The Old Print Shop

Washington. To Jared Sparks, the Historian of Washington and Editor of his Writings. J.S. Crawford D.D.D.

  • ARTIST: Thomas Crawford

  • MEDIUM: Lithograph, printed chine-colle.

    DATE: 1844.

  • EDITION SIZE: Vignette, 12 x 5 1/2" (30.5 x 14 cm) On sheet, 20 1/4 x 14 1/2" (51.7 x 37 cm)

  • DESCRIPTION: An image of a statue of George Washington, dedicated to Jared Sparks, that was never sculpted.<br><br> Crawford Sculp. L. Camia Lith. Rome 1844 Lith. Battustolli.<br><br> Thomas Crawford (1813 – 1857)<br><br> One of the leading 19th-century American neoclassical sculptors, “Thomas Crawford was the only one of the first generation of American neoclassical sculptors to become known as master of public statuary.” (Tolles, 34) He was born in New York City and spent most of his career in Rome, Italy with only brief trips to the United States including in 1844, 1849, and 1856.<br><br> He began his career working for the stone-cutting firm of Frazee and Launitz, owned by John Frazee and Robert E. Launitz, two individuals who would have an impact on Crawford’s career. Frazee was one of America’s first artists to work successfully in the classical* tradition, and Launitz introduced Crawford to his teacher, Bertel Thorwaldsen, then a famous Danish sculptor. In late 1835, Crawford sailed from New York City to Rome, with a letter of introduction from Launitz to Thorwaldsen. Crawford became his American pupil, and established a studio in Rome, which became a popular place to visit by American tourists. Crawford received many commissions for portrait busts, including political figure Charles Sumner, who became his friend and strongest supporter. Crawford’s bust of Sumner brought praise and along with it other commissions, which allowed him to be challenged with more idealism as subject matter. One of these pieces was Orpheus, Crawford’s first major neoclassical conception. It was a full-length ideal work, and received much praise.<br><br> Sumner persuaded a group of wealthy patrons to raise money to have it carved in marble and then acquire it for the Boston Athenaeum. So successful was Orpheus in its combination of lofty theme and purity of revived classical aesthetic that Crawford was honored by a small sculpture exhibition at the Athenaeum, the first one-man exhibition of the work of an American sculptor. Orpheus’ installation brought Crawford fame equal to that of his well-known contemporaries working in Florence, Horatio Greenough and Hiram Powers. It also brought him commissions, not only for the portraiture work but for sculptures with lofty, idealized themes. Crawford was also a prolific sculptor of public monuments. In 1844, Crawford left Rome for New York City, marrying his wife, Lou, and trying unsuccessfully to get Congress to commission an equestrian George Washington. But after a year, the couple returned to Rome, where he continued to create portrait busts, idealistic works, and at least one historically themed work, Dying Mexican Princess. However, in 1849, Crawford won a competition to do an equestrian statue of George Washington for the city of Richmond, Virginia.<br><br> His most noted sculpture is now on the top of the United States Capitol dome, The Statue of Freedom, a colossal bronze standing 19 1/2 feet high and weighing 7 1/2 tons,it has stood overlooking Washington, D.C., since 1863.<br><br> Source: Baigell, Matthew, Dictionary of American Art Thayer Tolles, Editor, American Sculpture in the Metropolitan Museum of Art Peter Hastings Falk, Editor, Who Was Who in American Art Biography from the Archives of AskART<br><br> Jared Sparks "American Plutarch." Sparks tirelessly collected the papers of America's founders including the signers of the Declaration of Independence. He realized the importance of American history for future generations. His inspiring research included the beginnings of American biography with his collection of biographical information on the leaders of America. His works included: The Writings of George Washington (1834-1838), The Library of American Biography (1834-1838), The Works of Benjamin Franklin (1836-1840), and as editor of the North American Review (1824-1831)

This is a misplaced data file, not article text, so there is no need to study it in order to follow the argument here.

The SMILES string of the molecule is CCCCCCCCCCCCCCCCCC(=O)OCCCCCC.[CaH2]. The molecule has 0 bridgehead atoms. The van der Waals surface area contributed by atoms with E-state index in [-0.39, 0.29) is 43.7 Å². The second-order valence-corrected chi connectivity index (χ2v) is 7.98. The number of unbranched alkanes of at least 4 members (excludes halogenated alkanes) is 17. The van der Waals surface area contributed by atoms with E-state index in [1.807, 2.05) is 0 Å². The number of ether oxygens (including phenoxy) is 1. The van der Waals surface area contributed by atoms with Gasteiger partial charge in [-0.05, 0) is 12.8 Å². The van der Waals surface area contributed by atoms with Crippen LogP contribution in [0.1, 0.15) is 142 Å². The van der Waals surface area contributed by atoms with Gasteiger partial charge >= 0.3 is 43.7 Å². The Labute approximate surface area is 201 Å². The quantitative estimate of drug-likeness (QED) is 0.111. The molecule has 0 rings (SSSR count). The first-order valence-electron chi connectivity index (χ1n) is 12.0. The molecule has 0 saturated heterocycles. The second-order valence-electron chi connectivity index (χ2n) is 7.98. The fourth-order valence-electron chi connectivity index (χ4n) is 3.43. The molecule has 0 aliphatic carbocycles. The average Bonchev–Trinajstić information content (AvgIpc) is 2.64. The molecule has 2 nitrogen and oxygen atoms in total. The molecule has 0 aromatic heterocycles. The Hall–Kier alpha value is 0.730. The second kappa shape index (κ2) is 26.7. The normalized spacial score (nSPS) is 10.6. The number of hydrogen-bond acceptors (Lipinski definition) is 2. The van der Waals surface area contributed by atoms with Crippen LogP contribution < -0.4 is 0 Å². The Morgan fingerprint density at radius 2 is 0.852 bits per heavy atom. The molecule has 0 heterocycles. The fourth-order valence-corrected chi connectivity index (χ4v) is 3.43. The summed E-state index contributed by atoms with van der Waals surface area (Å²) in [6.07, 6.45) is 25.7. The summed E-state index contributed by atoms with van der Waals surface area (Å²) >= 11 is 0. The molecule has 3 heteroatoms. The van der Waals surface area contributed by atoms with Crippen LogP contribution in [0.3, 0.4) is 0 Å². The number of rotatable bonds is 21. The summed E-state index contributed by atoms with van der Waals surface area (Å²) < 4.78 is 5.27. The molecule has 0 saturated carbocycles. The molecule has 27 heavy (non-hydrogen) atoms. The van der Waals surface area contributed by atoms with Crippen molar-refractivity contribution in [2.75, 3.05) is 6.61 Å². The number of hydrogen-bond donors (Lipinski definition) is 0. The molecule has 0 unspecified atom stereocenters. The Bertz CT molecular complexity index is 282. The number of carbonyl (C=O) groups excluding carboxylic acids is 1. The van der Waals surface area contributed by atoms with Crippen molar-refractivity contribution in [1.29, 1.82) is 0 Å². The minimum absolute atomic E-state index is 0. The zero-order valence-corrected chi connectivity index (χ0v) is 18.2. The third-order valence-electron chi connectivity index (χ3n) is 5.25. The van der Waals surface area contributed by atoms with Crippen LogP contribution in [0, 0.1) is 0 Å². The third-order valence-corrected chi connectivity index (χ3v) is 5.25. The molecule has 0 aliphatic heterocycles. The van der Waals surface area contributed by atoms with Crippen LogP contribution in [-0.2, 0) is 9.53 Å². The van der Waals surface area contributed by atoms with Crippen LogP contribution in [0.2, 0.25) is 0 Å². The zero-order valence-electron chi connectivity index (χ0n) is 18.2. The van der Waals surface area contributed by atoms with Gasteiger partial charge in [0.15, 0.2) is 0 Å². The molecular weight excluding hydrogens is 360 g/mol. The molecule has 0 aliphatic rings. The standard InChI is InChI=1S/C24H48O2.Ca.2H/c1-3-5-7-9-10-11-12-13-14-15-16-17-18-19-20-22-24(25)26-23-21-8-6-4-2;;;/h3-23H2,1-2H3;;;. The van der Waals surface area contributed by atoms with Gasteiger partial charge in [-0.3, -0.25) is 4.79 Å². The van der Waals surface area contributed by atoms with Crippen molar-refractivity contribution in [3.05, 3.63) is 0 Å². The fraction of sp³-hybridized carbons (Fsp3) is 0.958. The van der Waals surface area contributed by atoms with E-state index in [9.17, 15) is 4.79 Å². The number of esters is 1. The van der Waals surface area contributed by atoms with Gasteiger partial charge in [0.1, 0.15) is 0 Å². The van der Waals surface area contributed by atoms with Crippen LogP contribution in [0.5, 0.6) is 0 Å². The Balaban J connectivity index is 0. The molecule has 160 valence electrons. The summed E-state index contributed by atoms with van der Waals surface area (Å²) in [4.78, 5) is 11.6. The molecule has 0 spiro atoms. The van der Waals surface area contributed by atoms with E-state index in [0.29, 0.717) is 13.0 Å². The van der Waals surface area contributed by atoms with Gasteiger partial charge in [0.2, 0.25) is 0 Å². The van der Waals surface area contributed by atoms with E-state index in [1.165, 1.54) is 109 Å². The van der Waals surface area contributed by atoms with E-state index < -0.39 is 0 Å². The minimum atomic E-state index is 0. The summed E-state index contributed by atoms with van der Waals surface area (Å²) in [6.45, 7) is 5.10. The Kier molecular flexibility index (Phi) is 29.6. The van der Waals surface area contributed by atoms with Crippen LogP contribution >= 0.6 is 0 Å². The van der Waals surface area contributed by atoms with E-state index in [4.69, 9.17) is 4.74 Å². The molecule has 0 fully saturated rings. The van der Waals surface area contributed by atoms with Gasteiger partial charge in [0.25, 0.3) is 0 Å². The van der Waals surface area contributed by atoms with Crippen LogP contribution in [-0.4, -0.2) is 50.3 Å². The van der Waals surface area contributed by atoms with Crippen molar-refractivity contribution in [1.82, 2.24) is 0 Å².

• ADDITIONAL INFO:

  • CONDITION: Good condition save for soft crease in lower right. B/W.

  • REFERENCE:

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